I can unashamedly, in fact proudly, announce that I write genre fiction. I love reading it, and I sure as hell love creating it.
It shouldn’t shock anyone since I’m also a big fan of blogging. I prefer sincerity, fun and wild imaginations over…well… literary.
I’m not saying English classes in high school where we got to dissect every piece of story and poetry we came across in our so-thick-that-it-probably-hurt-our-posture-to-carry-them-around literary books didn’t fill me with some great knowledge and perspective. It did.
Some were really good, though I suspect the authors I enjoyed and/or was in awe of probably fell more into genre fiction than literary fiction (more on the distinction that’s not always so clear).
But years of obligatory analyses also prevented me from studying literature any further in college. A lot of my friends were surprised. I was one of the best English students in class: impulsively enthusiastic, hard-working and with meaningful stuff to contribute. What they didn’t always recognize is that while I’m a fan of the language and storytelling, I just don’t like when authors care more about their words than story, character, pace and feeling.
Maybe it’s a higher calling. Maybe it’s a talent you are born with, or you can practice and learn as you try. I wouldn’t know. I simply don’t have it in me.
When you say literary fiction, I instinctively think about authors who can describe a tree for 10 pages and be loved for it. This might be narrow-minded on my part, but here’s the problem: I love life. And life is finite. Any story that makes me regret every second I spend on it, and makes seconds feel like hours, is just not worth the pain.
That said, some people can successfully combine genre fiction with literary fiction. So if Jane Austen is one of those authors, maybe there’s hope for me to enjoy more literary fiction. I’m saying, if, because the lines are blurry, and her work is so much fun.
Genre Fiction vs. Literary Fiction
What prompted this post was a short story contest’s instructions. One of their few rules was that they didn’t accept genre fiction of any kind, and it got me wondering on how the hell one could/would write a story without a genre. Let’s blame it on my movie (almost all genres except too gory horror) and genre fiction (particularly legal/crime thrillers and/or romantic comedies) reading addictions. Since I wasn’t sure I could define literary fiction accurately, I dug up. Here’s some useful and to-the-point stuff I found:
According to wikipedia: “Literary fiction is a term principally used for certain fictional works that are claimed to hold literary merit.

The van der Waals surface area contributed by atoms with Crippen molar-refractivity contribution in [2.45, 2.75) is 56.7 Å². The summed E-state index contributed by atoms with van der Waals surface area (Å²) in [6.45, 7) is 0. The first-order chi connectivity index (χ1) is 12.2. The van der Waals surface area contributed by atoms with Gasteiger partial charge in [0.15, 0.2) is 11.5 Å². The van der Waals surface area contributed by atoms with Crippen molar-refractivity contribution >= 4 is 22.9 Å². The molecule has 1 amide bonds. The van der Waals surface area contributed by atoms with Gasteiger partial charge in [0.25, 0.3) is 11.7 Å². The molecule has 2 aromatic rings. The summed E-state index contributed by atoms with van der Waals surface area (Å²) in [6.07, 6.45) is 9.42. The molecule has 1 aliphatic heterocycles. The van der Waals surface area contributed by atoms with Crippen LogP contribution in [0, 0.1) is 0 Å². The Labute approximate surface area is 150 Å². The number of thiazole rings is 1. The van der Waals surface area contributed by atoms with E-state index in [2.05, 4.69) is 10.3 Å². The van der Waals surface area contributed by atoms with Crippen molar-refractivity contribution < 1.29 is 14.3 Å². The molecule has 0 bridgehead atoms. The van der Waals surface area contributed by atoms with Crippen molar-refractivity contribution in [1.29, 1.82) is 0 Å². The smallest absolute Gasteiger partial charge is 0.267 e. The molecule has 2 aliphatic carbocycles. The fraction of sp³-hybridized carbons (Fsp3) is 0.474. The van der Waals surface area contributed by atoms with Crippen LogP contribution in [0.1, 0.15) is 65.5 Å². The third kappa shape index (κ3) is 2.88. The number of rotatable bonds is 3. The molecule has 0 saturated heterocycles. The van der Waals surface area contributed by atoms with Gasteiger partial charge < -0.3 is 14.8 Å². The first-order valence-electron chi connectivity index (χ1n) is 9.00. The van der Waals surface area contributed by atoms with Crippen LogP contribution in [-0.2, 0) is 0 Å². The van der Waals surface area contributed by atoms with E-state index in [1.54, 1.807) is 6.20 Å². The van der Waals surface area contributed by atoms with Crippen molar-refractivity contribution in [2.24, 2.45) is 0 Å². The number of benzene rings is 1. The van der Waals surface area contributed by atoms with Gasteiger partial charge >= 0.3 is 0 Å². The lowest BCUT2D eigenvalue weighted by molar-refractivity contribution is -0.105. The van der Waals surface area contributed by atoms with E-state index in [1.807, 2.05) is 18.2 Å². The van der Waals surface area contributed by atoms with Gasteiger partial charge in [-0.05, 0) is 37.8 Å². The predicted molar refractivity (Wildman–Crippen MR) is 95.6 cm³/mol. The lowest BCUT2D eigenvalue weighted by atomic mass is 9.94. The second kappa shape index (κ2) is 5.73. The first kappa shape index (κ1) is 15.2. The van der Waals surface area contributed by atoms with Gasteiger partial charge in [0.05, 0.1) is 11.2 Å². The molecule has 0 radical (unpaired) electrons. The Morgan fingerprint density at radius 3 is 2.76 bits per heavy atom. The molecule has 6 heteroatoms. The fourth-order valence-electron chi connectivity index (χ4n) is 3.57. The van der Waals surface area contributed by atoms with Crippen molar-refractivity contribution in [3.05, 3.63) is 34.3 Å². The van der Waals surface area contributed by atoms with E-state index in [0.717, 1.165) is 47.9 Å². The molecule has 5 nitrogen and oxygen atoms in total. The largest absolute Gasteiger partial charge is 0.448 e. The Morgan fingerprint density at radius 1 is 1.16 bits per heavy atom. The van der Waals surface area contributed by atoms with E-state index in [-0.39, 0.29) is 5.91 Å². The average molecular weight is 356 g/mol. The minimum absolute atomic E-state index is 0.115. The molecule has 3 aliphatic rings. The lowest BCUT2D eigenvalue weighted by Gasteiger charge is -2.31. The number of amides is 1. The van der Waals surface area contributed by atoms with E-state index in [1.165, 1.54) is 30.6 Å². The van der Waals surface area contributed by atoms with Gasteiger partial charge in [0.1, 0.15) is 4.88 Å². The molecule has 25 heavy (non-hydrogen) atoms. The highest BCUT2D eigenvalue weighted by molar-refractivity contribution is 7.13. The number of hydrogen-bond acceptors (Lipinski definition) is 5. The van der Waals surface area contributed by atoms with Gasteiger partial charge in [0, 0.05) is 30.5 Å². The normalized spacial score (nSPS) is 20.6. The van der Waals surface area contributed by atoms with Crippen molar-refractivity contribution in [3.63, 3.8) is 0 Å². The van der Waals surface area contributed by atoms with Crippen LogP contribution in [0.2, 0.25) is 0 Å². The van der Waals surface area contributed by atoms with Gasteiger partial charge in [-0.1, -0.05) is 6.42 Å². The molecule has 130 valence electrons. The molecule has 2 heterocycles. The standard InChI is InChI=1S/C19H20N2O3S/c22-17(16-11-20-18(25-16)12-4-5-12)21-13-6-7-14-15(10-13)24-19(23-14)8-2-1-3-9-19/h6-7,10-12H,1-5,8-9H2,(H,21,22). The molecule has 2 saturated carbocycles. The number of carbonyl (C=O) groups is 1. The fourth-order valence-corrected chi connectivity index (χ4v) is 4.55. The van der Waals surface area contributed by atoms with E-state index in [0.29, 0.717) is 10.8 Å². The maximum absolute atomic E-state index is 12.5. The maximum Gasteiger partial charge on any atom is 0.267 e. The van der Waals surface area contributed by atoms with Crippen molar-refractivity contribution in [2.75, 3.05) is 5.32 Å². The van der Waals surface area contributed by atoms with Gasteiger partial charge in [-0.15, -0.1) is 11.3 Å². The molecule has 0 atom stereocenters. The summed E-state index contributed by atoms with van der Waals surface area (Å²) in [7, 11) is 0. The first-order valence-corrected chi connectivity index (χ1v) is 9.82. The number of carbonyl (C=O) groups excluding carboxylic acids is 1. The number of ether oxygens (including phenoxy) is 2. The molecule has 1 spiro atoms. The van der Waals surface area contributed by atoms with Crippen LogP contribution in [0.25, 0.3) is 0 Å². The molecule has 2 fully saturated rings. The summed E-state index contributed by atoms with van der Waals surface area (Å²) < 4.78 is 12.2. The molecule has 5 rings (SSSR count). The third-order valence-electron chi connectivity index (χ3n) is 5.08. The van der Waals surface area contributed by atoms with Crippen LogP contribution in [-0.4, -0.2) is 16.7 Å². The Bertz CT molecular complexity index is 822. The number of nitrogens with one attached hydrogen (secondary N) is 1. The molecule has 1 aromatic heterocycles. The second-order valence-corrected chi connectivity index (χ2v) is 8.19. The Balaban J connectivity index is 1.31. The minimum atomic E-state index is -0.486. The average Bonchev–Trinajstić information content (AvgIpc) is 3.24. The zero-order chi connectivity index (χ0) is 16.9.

Despite the fact that all genres have works that are well written, those works are generally not considered literary fiction. To be considered literary, a work usually must be “critically acclaimed” and “serious”. In practice, works of literary fiction often are “complex, literate, multilayered novels that wrestle with universal dilemmas”.
Brandi Reissenweber says: “A genre is a category of literature, such as mystery, suspense, science fiction or horror. Each genre has its own conventions. Romance, for example, focuses on romantic love between two people and often ends positively. Generally, genre fiction tends to place value on entertainment and, as a result, it tends to be more popular with mass audiences.
Literary fiction, on the other hand, is a bit trickier to define. In general, it emphasizes meaning over entertainment. Literary fiction also aspires toward art. Of course, that abstract of “art” is where things get most tricky. What is art? In fiction it can be defined as interesting and deep manifestations of the elements of craft: dimensional characters, a pleasing arc of tension, evocative language and thematic purpose.”
And Leigh Galbreath writes: “Genre fiction is built on structure. Literary fiction isn’t.”
So while writing literary “insert genre fiction sub-category here” is possible, it is tough, and I wouldn’t even know where to begin.
If you have authors you love that combine the two without sacrificing fun and relatability, please suggest away in the comments. I’d love to discover them.
And what about you? Which one do you like reading? Which one do you like writing? Or do you read/write both?